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patient name: Carah Brown

age: 17

condition: stuttering

seen in: speech / language pathology

At just 16 years old, Carah Brown already has a future direction in mind - empower others and be a voice of change for those like her. At the age of three, Carah was diagnosed with childhood-onset fluency disorder (also known as stuttering). While most children outgrow a stutter by age of 5, Carah did not.

According to the National Stuttering Association, 79 million people worldwide has a stutter. Researchers believe that stuttering is caused by a combination of factors, including genetics, language development, environment, as well as brain structure and function. For Carah her stutter is genetically related as her mom and sisters had stutters. However, unlike Carah, they outgrew it when they were young.

While Carah was made fun of by some classmates, for most of her elementary and middle school years, she never felt very different, had a strong group of friends and was supported by others. That all changed during 6th grade, when a substitute teacher mocked her in class, leaving Carah spiraling with her self-esteem and confidence in herself and others plummeting. She mentally and emotionally struggled and didn’t want to go to school. For her mom, Susan, there was a profound sense of hopelessness watching her daughter struggle.

“I would tell her that she was perfectly wonderfully made. She wasn’t broken and didn’t need “fixed” but nothing I said made an impact,” Susan said.

finding the right care

Carah saw countless speech therapists over the years but never felt there was a right fit as the focus was placed on her speech fluency with no thought to the deep, lingering emotional trauma she was experiencing. Susan searched for someone who specialized in teens and had an understanding of stuttering. “We prayed for someone who could specifically treat Carah for her condition and the effects of it,” Susan said.

Their prayers were answered when Carah was in 7th grade and came to Dayton Children’s speech therapy program and to speech therapist Sarah Strother.

“Carah has been a joy to work with. It's always so rewarding to see our patients make progress, but it gives me renewed energy to see her come this far,” said Carah’s speech therapist Sarah.

In that first appointment, Sarah explained the “iceberg analogy” to Carah where above the water you can work on the physical techniques but underneath the surface there are the mental and emotional hurdles that have a much larger, deeper effect.

“I was struggling. I felt belittled and like a charity case. I was a mess. Everyone was trying to help me, but no one knew how. Sarah was the first person ever to acknowledge the fears I had about my condition and the emotional part that comes with it,” Carah said.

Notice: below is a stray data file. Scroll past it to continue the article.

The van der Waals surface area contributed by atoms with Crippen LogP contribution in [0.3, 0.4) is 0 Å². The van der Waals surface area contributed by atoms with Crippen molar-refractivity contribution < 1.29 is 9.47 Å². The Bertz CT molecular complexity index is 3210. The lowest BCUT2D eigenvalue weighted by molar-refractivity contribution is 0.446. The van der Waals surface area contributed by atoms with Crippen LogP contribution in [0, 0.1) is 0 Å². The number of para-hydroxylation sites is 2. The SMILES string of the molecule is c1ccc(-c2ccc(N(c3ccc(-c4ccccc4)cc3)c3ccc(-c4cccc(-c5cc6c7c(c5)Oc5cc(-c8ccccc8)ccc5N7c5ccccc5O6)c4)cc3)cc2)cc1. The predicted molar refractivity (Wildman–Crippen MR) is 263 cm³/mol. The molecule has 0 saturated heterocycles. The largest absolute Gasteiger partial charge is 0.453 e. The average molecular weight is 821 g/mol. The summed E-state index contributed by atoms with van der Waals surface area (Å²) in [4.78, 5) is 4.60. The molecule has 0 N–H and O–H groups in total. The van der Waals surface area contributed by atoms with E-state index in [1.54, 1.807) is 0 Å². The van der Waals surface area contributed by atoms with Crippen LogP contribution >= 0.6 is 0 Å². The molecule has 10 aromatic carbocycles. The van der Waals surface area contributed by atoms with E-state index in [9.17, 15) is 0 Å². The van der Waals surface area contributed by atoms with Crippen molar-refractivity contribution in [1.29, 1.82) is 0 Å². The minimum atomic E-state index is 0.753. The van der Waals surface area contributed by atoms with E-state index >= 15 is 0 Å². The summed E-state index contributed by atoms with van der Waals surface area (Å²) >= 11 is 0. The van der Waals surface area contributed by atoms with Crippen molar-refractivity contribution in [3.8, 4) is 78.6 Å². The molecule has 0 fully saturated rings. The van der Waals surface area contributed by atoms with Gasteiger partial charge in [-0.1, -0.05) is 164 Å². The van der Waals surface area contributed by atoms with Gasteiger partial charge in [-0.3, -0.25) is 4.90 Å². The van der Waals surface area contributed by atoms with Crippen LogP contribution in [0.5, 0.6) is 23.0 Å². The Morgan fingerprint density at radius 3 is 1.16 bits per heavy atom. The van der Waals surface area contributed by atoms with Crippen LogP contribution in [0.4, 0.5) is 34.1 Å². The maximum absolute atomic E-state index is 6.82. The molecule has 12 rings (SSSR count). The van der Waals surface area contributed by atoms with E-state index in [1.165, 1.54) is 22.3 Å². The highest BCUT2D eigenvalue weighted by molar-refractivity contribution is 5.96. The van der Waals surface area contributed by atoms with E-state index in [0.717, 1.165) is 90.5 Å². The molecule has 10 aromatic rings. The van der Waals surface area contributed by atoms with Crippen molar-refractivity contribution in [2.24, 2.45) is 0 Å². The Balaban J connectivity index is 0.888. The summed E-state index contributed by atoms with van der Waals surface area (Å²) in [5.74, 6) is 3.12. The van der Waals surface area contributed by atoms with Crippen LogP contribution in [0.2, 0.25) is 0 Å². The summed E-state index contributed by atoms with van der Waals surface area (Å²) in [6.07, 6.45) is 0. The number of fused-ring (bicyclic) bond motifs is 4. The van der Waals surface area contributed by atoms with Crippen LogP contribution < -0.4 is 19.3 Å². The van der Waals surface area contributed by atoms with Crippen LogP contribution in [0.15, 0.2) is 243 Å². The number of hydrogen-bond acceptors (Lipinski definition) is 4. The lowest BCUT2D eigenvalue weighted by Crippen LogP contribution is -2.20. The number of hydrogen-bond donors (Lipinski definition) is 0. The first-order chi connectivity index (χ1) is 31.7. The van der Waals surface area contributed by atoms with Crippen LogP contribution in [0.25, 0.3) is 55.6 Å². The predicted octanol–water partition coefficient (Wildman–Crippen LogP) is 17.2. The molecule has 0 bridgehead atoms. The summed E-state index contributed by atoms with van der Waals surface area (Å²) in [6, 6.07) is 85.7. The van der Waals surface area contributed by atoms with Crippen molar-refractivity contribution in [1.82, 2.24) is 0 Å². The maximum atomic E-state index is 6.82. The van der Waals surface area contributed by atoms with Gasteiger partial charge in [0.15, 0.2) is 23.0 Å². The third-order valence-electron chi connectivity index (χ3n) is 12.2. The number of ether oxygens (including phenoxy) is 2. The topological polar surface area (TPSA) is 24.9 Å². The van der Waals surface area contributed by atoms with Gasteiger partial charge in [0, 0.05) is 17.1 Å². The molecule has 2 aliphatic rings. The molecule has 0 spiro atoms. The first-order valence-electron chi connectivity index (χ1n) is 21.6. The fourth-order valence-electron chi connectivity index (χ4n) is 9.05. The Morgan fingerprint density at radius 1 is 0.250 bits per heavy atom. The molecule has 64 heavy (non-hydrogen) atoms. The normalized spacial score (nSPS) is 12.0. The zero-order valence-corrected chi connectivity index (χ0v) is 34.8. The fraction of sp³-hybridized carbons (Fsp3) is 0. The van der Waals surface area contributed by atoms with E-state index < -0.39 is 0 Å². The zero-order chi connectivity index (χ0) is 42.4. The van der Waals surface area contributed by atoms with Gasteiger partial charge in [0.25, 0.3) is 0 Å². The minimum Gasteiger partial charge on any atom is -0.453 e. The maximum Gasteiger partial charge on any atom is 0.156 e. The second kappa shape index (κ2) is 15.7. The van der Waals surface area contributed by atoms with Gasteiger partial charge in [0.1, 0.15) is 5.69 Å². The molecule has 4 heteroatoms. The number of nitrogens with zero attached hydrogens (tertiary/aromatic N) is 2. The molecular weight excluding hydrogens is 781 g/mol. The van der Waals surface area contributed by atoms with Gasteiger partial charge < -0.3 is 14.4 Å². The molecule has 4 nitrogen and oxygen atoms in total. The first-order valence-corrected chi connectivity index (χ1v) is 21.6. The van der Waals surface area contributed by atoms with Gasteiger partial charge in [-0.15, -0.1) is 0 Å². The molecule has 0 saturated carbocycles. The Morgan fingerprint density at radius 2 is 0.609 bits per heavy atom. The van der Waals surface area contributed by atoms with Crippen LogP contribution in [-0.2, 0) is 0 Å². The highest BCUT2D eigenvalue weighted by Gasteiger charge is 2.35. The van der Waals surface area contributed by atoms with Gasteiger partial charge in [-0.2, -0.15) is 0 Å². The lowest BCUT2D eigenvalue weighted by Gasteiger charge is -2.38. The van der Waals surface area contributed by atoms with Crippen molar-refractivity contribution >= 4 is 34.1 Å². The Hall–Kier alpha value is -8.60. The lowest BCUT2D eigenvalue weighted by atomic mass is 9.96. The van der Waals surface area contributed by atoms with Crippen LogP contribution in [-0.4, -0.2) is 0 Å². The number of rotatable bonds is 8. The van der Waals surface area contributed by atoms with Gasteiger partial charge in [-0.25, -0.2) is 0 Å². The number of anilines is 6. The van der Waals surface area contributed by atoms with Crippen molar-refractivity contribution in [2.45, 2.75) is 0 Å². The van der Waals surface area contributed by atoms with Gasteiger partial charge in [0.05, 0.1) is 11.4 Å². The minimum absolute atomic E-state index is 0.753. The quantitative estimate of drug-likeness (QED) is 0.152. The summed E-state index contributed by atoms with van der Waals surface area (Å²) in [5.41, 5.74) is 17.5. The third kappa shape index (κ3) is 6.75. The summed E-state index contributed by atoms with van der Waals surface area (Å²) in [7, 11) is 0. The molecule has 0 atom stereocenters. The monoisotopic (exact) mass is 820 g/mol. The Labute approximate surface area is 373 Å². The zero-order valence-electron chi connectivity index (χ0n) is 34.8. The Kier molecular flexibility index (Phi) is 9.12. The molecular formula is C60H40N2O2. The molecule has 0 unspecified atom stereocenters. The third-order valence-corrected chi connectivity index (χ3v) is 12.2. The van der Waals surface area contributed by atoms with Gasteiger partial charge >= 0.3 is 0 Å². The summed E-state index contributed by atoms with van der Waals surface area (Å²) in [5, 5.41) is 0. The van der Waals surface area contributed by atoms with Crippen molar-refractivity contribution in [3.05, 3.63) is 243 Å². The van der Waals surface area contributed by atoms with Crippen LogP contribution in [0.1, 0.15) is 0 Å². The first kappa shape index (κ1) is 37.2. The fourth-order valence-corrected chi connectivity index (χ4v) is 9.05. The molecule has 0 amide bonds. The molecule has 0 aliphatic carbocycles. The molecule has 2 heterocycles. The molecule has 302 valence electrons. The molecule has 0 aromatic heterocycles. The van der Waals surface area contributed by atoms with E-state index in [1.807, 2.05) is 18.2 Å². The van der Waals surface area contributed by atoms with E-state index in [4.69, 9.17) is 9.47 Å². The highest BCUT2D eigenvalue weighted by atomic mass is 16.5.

For Susan, to watch the light filter back into her daughter’s eyes because someone finally unlocked that missing piece was something she wasn’t certain she’d ever see again.

“Before Sarah, I felt like I was losing my kid. But from the time we walk through those speech therapy doors, they took the time to actually talk with Carah and dug deeper to the parts that people can’t see. And helped Carah in learning tools and techniques to navigate those feelings and mental roadblocks,” Susan said.

embracing her stutter and empowering others

Carah will always have a stutter; however, she’s learned that her condition does not steal the power of her own voice. She embraces who she is and looks to share her story and spread awareness. One way she’s doing that is by educating her former middle school by giving a keynote speech every year about stuttering, understanding yourself and your feelings, and bullying. What started out as a one-time talk three years ago – at the encouragement of her high school counselor – is now part of the school’s curriculum.

Carah’s also been featured in stories by Dayton area media and the National Stuttering Association (NSA), invited her and the family to its annual conference this summer in Florida. While she’s excited to meet others in the stuttering community, she’s most looking forward to finally meeting in person her friend, Amanda Mammana, America's Got Talent contestant, a musician and a member of the stuttering community. Amanda took her passion for songwriting and music to national television showing the world that despite a person's differences, you can achieve your goals and allow your voice to be heard. Over the course of the last several months, Amanda and Carah have formed a friendship over social media and Facetime calls, sharing their own experiences.

“Stuttering is a part of me, but it doesn’t define me. I have a lot of goals set for the future and I’m just getting started,” Carah said.

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